Mel Didier

From BR Bullpen

Melvin Joffron Didier

BR Minors page

Biographical Information[edit]

Mel Didier, the father of Bob Didier, was a minor league pitcher for just two years in Class D, but he spent more than 60 years in pro ball as a scout and executive.

Didier was named for Mel Ott, a family friend who played semipro ball with and against Didier's father.

Two of Didier's brothers, Pearce and Clyde, also played semipro. Three others, Gerald Didier, Bob Didier the elder, and Ray Didier were pro players. Ray was the baseball coach at University of Southwestern Louisiana (1948-1956), Louisiana State University (1957-1963), and Nicholls State University for many years.

Mel Didier pitched in the minor leagues in 1948-1949 before arm injuries ended his career. He then became a scout for the Detroit Tigers, Milwaukee Braves, and Atlanta Braves. He was an assistant football coach for LSU in 1968-1969.

Didier returned to baseball as the Montreal Expos Scouting Director when the franchise began operations in 1969. He was hired by John McHale, who'd been responsible for signing Didier back in 1948 with the Detroit Tigers. They'd subsequently worked together with the Braves.

Didier was Montreal's Director of Player Development from 1972 to 1975. He left Montreal in September 1975 and became a scout for the Los Angeles Dodgers. He then joined the Seattle Mariners in December 1976 as director of their minor league system and scouting.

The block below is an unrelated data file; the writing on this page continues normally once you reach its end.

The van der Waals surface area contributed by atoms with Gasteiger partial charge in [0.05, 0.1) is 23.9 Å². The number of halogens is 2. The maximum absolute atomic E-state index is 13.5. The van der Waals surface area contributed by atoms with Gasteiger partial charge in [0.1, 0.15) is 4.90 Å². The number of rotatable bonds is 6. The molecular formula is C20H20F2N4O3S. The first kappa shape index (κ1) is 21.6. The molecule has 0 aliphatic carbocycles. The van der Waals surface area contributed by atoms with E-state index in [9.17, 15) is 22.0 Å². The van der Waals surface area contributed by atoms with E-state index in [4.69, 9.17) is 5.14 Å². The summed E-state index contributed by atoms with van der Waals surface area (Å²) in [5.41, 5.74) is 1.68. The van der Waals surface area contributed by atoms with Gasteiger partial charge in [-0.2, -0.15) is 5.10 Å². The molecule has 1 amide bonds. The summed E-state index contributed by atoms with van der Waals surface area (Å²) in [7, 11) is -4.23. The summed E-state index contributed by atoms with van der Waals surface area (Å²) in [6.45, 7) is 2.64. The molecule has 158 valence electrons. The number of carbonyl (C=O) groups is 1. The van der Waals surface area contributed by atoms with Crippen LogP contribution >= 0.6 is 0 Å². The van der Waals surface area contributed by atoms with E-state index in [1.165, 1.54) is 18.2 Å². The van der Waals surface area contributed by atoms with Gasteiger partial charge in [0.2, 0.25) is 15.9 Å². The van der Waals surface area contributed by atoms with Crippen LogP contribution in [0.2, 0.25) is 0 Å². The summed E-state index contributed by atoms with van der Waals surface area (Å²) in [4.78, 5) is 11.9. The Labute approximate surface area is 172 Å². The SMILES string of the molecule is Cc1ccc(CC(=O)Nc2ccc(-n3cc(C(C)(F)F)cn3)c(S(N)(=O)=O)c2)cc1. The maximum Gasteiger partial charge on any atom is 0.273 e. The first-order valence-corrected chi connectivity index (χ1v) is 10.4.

Seattle dismissed Didier in September 1978. He scouted for the Cleveland Indians in 1979-1980 before assuming new duties as baseball coach and assistant athletic director at the University of Southwestern Louisiana (now Louisiana-Lafayette) in August 1980. He became athletic director in 1982.

He returned to the Dodgers as a scout in January 1983. It was Didier's scouting report that had Kirk Gibson looking for a backdoor slider from Dennis Eckersley in the 1988 World Series.

In early December 1996, another expansion franchise, the Arizona Diamondbacks, hired Didier as their director of player development. The Diamondbacks won a division title in 1999, followed by the World Series in 2001, just their fourth season of big-league play. Both were records for quickest ascent by an expansion team. But Didier wasn’t there to see the World Series win. He resigned in October 2000 and landed with the Indians for the second time in December 2000.

Didier was a pro scout for the Baltimore Orioles in 2002 but the Texas Rangers, led by GM John Hart (who'd been an Expos minor-league catcher), hired Mel as a special assignments scout in January 2003.

The Rangers let Didier go after the 2009 season. Almost immediately, Didier joined the Toronto Blue Jays as a senior advisor. He was still employed in that capacity when he passed away in 2017 at the age of 91.

Didier was renowned for his eye for talent, his ways of developing it, calling people "podnuh", and his skill as a storyteller.

Related Sites[edit]